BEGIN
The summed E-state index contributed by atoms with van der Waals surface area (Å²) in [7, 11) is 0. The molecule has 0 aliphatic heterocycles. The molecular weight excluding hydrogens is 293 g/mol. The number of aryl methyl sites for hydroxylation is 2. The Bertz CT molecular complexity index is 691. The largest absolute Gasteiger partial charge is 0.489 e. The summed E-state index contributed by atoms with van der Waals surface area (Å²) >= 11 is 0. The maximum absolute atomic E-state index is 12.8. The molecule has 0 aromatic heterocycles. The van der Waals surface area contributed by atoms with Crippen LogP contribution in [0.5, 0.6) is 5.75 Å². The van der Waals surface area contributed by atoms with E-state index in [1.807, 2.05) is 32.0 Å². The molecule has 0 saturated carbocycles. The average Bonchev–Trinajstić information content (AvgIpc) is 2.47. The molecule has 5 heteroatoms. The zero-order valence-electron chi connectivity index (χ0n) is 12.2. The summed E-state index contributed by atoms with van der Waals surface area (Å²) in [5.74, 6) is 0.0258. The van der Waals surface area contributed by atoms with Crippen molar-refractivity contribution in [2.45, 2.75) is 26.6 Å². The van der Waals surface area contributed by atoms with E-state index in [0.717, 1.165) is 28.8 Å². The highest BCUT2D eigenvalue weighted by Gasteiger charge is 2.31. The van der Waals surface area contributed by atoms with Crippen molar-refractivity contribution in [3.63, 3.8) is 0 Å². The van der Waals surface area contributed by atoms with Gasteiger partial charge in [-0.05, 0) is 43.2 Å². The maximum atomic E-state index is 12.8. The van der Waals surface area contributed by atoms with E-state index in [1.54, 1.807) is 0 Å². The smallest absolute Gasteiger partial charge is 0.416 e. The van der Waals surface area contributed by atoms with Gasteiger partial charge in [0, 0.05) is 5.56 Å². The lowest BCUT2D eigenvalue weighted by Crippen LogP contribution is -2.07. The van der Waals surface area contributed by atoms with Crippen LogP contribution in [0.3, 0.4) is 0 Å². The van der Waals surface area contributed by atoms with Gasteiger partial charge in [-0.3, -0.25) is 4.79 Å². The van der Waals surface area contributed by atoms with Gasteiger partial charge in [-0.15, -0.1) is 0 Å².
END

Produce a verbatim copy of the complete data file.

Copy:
The summed E-state index contributed by atoms with van der Waals surface area (Å²) in [7, 11) is 0. The molecule has 0 aliphatic heterocycles. The molecular weight excluding hydrogens is 293 g/mol. The number of aryl methyl sites for hydroxylation is 2. The Bertz CT molecular complexity index is 691. The largest absolute Gasteiger partial charge is 0.489 e. The summed E-state index contributed by atoms with van der Waals surface area (Å²) >= 11 is 0. The maximum absolute atomic E-state index is 12.8. The molecule has 0 aromatic heterocycles. The van der Waals surface area contributed by atoms with Crippen LogP contribution in [0.5, 0.6) is 5.75 Å². The van der Waals surface area contributed by atoms with E-state index in [1.807, 2.05) is 32.0 Å². The molecule has 0 saturated carbocycles. The average Bonchev–Trinajstić information content (AvgIpc) is 2.47. The molecule has 5 heteroatoms. The zero-order valence-electron chi connectivity index (χ0n) is 12.2. The summed E-state index contributed by atoms with van der Waals surface area (Å²) in [5.74, 6) is 0.0258. The van der Waals surface area contributed by atoms with Crippen molar-refractivity contribution in [2.45, 2.75) is 26.6 Å². The van der Waals surface area contributed by atoms with E-state index in [0.717, 1.165) is 28.8 Å². The highest BCUT2D eigenvalue weighted by Gasteiger charge is 2.31. The van der Waals surface area contributed by atoms with Crippen molar-refractivity contribution in [3.63, 3.8) is 0 Å². The van der Waals surface area contributed by atoms with Gasteiger partial charge in [-0.05, 0) is 43.2 Å². The maximum atomic E-state index is 12.8. The van der Waals surface area contributed by atoms with E-state index in [1.54, 1.807) is 0 Å². The smallest absolute Gasteiger partial charge is 0.416 e. The van der Waals surface area contributed by atoms with Gasteiger partial charge in [0, 0.05) is 5.56 Å². The lowest BCUT2D eigenvalue weighted by Crippen LogP contribution is -2.07. The van der Waals surface area contributed by atoms with Crippen LogP contribution in [0.3, 0.4) is 0 Å². The van der Waals surface area contributed by atoms with Gasteiger partial charge in [-0.3, -0.25) is 4.79 Å². The van der Waals surface area contributed by atoms with Gasteiger partial charge in [-0.15, -0.1) is 0 Å².